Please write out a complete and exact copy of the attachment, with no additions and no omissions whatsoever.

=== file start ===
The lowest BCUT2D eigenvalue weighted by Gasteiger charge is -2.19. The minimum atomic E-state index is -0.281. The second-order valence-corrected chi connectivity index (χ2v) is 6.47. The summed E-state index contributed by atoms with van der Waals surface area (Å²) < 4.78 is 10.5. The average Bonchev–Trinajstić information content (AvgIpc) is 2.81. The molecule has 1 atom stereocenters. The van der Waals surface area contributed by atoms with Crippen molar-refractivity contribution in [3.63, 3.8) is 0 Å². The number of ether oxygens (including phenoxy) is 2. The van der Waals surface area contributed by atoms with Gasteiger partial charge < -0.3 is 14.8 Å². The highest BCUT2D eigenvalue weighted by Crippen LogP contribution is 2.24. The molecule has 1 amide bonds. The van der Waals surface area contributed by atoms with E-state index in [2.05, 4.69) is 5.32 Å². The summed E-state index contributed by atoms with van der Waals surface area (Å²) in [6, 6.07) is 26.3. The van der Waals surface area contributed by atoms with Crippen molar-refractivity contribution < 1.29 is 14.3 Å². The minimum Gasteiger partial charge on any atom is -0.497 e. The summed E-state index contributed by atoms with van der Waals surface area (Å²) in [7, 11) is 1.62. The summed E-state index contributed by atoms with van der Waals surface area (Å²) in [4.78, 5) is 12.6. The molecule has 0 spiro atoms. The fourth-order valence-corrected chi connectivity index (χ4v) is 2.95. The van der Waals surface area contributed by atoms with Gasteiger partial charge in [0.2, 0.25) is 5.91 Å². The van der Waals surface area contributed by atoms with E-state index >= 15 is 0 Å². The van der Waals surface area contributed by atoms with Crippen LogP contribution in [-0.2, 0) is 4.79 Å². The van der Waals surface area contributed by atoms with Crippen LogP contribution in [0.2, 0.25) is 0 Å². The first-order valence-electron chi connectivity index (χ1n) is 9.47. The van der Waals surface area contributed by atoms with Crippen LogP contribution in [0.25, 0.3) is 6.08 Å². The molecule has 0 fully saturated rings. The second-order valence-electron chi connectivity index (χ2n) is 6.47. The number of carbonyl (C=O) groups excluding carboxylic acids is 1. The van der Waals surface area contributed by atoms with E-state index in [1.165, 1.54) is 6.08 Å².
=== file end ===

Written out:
The lowest BCUT2D eigenvalue weighted by Gasteiger charge is -2.19. The minimum atomic E-state index is -0.281. The second-order valence-corrected chi connectivity index (χ2v) is 6.47. The summed E-state index contributed by atoms with van der Waals surface area (Å²) < 4.78 is 10.5. The average Bonchev–Trinajstić information content (AvgIpc) is 2.81. The molecule has 1 atom stereocenters. The van der Waals surface area contributed by atoms with Crippen molar-refractivity contribution in [3.63, 3.8) is 0 Å². The number of ether oxygens (including phenoxy) is 2. The van der Waals surface area contributed by atoms with Gasteiger partial charge < -0.3 is 14.8 Å². The highest BCUT2D eigenvalue weighted by Crippen LogP contribution is 2.24. The molecule has 1 amide bonds. The van der Waals surface area contributed by atoms with E-state index in [2.05, 4.69) is 5.32 Å². The summed E-state index contributed by atoms with van der Waals surface area (Å²) in [6, 6.07) is 26.3. The van der Waals surface area contributed by atoms with Crippen molar-refractivity contribution < 1.29 is 14.3 Å². The minimum Gasteiger partial charge on any atom is -0.497 e. The summed E-state index contributed by atoms with van der Waals surface area (Å²) in [7, 11) is 1.62. The summed E-state index contributed by atoms with van der Waals surface area (Å²) in [4.78, 5) is 12.6. The molecule has 0 spiro atoms. The fourth-order valence-corrected chi connectivity index (χ4v) is 2.95. The van der Waals surface area contributed by atoms with Gasteiger partial charge in [0.2, 0.25) is 5.91 Å². The van der Waals surface area contributed by atoms with E-state index >= 15 is 0 Å². The van der Waals surface area contributed by atoms with Crippen LogP contribution in [-0.2, 0) is 4.79 Å². The van der Waals surface area contributed by atoms with Crippen LogP contribution in [0.2, 0.25) is 0 Å². The first-order valence-electron chi connectivity index (χ1n) is 9.47. The van der Waals surface area contributed by atoms with Crippen LogP contribution in [0.25, 0.3) is 6.08 Å². The molecule has 0 fully saturated rings. The second-order valence-electron chi connectivity index (χ2n) is 6.47. The number of carbonyl (C=O) groups excluding carboxylic acids is 1. The van der Waals surface area contributed by atoms with E-state index in [1.165, 1.54) is 6.08 Å².